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Research Papers: Internal Combustion Engines

Tri-Axial Force Measurements on the Cylinder of a Motored SI Engine Operated on Lubricants of Differing Viscosity

[+] Author and Article Information
Bryan O’Rourke

 Cummins Inc., 500 Jackson St., Columbus, IN 47201-6258

Donald Radford

 Colorado State University Fort Collins, CO 80523-1063

Rudolf Stanglmaier

 Maerkisches Werk GmbH Haus Heide 21, D-58553 Halver

J. Eng. Gas Turbines Power 132(9), 092807 (Jun 18, 2010) (7 pages) doi:10.1115/1.4000608 History: Received May 27, 2009; Revised June 04, 2009; Published June 18, 2010; Online June 18, 2010

Friction is a determining factor in the efficiency and performance of internal combustion engines. Losses in the form of friction work typically account for 10–20% of an engine’s output. Improvements in the friction characteristics of the power cylinder assembly are essential for reducing total engine friction and improving the mechanical efficiency of internal combustion engines. This paper describes the development and implementation of a new concept of the “floating liner” engine at Colorado State University that allows 0.5 crank angle deg resolved measurement of the forces on the cylinder along three axes—in the axial direction, the thrust direction, and along the wrist pin. Three different lubricants with differing properties were tested to observe the friction characteristics of each. The experimental results showed that the floating liner engine was able to resolve changes in friction characteristics coinciding with changes in lubricant viscosity and temperature. The axial force increases at TDC and BDC were observed as lubricant viscosity was decreased and larger amounts of mixed and boundary lubrication began to occur. For each test the axial friction force data was used to calculate total cycle friction work. The thrust and off-axis (wrist pin direction) forces are discussed under the same circumstances.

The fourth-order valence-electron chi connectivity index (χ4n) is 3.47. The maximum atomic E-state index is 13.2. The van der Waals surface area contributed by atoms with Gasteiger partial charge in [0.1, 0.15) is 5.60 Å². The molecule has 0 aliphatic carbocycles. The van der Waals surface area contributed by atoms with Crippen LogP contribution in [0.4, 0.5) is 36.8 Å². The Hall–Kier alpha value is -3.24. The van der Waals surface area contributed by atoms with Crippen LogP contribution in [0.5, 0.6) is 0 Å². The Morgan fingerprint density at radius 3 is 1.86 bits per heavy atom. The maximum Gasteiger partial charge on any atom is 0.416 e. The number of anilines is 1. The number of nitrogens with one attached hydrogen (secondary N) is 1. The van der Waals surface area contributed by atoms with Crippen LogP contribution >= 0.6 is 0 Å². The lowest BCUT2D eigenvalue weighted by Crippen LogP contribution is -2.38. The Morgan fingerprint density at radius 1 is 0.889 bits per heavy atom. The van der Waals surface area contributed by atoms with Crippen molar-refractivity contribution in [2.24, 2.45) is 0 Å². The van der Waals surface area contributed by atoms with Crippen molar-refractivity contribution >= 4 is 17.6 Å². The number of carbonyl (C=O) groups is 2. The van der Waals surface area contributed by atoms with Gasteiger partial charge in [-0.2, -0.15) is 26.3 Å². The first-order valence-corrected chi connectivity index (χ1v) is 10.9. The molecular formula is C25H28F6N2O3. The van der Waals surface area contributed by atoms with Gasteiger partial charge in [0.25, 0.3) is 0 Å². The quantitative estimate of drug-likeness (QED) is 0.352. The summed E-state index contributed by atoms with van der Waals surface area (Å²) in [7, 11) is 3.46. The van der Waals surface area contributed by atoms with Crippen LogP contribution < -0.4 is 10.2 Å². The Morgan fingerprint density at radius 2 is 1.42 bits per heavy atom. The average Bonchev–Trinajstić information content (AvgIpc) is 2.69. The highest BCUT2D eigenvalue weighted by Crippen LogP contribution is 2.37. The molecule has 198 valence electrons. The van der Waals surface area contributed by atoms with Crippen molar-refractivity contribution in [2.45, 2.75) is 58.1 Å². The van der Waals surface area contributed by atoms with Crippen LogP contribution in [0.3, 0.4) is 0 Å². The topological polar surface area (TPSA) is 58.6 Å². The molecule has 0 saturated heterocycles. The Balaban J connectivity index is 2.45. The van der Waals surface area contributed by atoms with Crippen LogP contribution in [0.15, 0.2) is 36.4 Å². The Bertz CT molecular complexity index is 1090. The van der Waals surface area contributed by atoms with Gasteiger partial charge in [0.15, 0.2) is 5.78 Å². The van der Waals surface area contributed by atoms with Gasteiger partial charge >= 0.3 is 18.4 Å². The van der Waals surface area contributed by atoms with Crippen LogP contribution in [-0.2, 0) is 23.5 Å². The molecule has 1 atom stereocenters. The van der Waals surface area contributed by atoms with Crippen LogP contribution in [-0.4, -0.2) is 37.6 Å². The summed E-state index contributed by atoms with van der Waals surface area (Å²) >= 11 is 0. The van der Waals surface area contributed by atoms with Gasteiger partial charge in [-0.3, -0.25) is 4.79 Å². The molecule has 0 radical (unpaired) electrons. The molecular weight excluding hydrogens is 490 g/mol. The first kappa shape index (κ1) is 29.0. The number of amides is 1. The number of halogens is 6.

Copyright © 2010 by American Society of Mechanical Engineers
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References

Figures

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Figure 1

Piston assembly cross section (6)

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Figure 2

Ring/liner schematic (9)

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Figure 3

S&S V-twin motorcycle engine

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Figure 4

CAD model of floating liner

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Figure 5

Cylinder sleeve installation schematic

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Figure 6

Final floating liner assembly

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Figure 7

Uncorrected axial force trace

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Figure 8

Pressure corrected axial force trace

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Figure 9

Thrust force trace

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Figure 10

Lateral force trace

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Figure 11

Cycle friction work versus engine speed

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Figure 12

Friction work versus oil formulation

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Figure 15

Axial force traces for SAE 30, 40, and 50 at 90°C

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Figure 16

Axial force at dead centers versus oil grade and temperature at 600 rpm

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Figure 17

Comparison of lateral force trends at 30 and 90°C

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Figure 13

Friction work versus temperature

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Figure 14

Axial force traces for SAE 30, 40, and 50 at 30°C

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